'Mississippi Burning' killer and former Ku Klux Klan leader dies in jail_Top News_Asia Pacific Daily

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'Mississippi Burning' killer and former Ku Klux Klan leader dies in jail

Top News2018-01-14

Edgar Ray Killen, a former Ku Klux Klan leader who was convicted for the 1964 “Mississippi Burning” killings of three civil rights workers, has died in prison at the age of 92. Killen was serving three consecutive 20-year terms for manslaughter when he died at 9pm on Thursday inside the Mississippi State Penitentiary at Parchman. An autopsy was pending, but no foul play was suspected, a statement from the state’s corrections department said. Killen’s conviction came 41 years after James Chaney, Michael Schwerner and Andrew Goodman, all in their 20s, were ambushed and killed by Klansmen. The three “Freedom Summer” workers had been investigating the burning of a black church near Philadelphia, Mississippi. A deputy sheriff in Philadelphia had arrested them on a traffic charge, then released them after alerting a mob. Mississippi’s then-governor claimed their disappearance was a hoax, and segregationist Senator Jim Eastland told President Lyndon Johnson it was a “publicity stunt” before their bodies were dug up. The killings shocked the nation, paved the way for the landmark civil rights act of 1964 and were dramatised in the 1988 movie Mississippi Burning. Killen, a part-time preacher and lumber mill operator, was 80 when a Neshoba County jury of nine white people and three black people convicted him of three counts of manslaughter on 21 June 2005. Killen was the only person to face state murder charges. (GUARDIAN)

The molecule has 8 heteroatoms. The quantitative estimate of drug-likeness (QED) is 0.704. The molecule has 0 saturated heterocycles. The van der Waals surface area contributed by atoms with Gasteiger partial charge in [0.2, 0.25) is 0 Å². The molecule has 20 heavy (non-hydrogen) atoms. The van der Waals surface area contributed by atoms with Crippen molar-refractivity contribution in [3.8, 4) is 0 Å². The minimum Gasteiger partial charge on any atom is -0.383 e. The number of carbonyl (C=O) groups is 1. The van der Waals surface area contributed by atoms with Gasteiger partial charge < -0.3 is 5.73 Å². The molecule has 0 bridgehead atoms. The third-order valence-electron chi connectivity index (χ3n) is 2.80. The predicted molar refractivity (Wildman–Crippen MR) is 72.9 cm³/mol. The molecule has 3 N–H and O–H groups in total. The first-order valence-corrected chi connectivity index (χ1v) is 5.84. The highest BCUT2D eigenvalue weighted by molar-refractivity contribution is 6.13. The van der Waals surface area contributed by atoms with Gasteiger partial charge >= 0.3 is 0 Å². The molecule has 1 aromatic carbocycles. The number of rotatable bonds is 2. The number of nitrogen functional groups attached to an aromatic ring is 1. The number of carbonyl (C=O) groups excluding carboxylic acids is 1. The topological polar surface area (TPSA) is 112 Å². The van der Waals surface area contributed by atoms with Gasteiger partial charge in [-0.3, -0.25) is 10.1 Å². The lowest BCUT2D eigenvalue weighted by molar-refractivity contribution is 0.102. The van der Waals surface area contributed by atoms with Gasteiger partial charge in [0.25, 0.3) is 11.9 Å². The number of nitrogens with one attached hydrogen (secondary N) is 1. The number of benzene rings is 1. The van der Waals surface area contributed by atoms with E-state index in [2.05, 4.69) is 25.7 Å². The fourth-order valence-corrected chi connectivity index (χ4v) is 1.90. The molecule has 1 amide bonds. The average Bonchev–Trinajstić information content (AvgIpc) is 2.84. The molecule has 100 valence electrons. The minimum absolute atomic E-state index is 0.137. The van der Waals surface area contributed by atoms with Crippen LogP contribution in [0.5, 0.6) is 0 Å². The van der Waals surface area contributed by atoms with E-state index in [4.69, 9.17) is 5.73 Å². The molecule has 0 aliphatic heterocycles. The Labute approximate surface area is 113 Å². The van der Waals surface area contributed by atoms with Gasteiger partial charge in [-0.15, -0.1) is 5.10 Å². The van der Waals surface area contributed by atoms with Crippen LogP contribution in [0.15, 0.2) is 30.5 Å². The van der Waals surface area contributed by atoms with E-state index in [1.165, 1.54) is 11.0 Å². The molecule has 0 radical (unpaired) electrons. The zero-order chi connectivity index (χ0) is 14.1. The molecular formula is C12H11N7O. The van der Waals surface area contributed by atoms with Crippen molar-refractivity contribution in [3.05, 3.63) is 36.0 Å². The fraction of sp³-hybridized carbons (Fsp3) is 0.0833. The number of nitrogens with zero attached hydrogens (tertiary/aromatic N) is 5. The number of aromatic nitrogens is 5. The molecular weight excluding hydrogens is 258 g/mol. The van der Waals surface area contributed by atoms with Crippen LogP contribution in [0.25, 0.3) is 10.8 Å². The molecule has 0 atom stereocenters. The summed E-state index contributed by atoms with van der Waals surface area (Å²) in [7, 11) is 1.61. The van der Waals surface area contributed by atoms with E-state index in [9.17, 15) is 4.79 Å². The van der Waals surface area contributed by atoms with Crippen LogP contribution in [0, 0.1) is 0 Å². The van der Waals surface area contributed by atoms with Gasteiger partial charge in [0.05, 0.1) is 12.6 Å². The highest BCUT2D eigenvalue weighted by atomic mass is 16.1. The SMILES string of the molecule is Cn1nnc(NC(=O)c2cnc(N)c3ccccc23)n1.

Edgar Ray Killen, a former Ku Klux Klan leader who was convicted for the 1964 “Mississippi Burning” killings of three civil rights workers, has died in prison at the age of 92.

Killen was serving three consecutive 20-year terms for manslaughter when he died at 9pm on Thursday inside the Mississippi State Penitentiary at Parchman. An autopsy was pending, but no foul play was suspected, a statement from the state’s corrections department said.

Killen’s conviction came 41 years after James Chaney, Michael Schwerner and Andrew Goodman, all in their 20s, were ambushed and killed by Klansmen.

The three “Freedom Summer” workers had been investigating the burning of a black church near Philadelphia, Mississippi. A deputy sheriff in Philadelphia had arrested them on a traffic charge, then released them after alerting a mob.

Mississippi’s then-governor claimed their disappearance was a hoax, and segregationist Senator Jim Eastland told President Lyndon Johnson it was a “publicity stunt” before their bodies were dug up.

The killings shocked the nation, paved the way for the landmark civil rights act of 1964 and were dramatised in the 1988 movie Mississippi Burning.

Killen, a part-time preacher and lumber mill operator, was 80 when a Neshoba County jury of nine white people and three black people convicted him of three counts of manslaughter on 21 June 2005.

Killen was the only person to face state murder charges.

(GUARDIAN)

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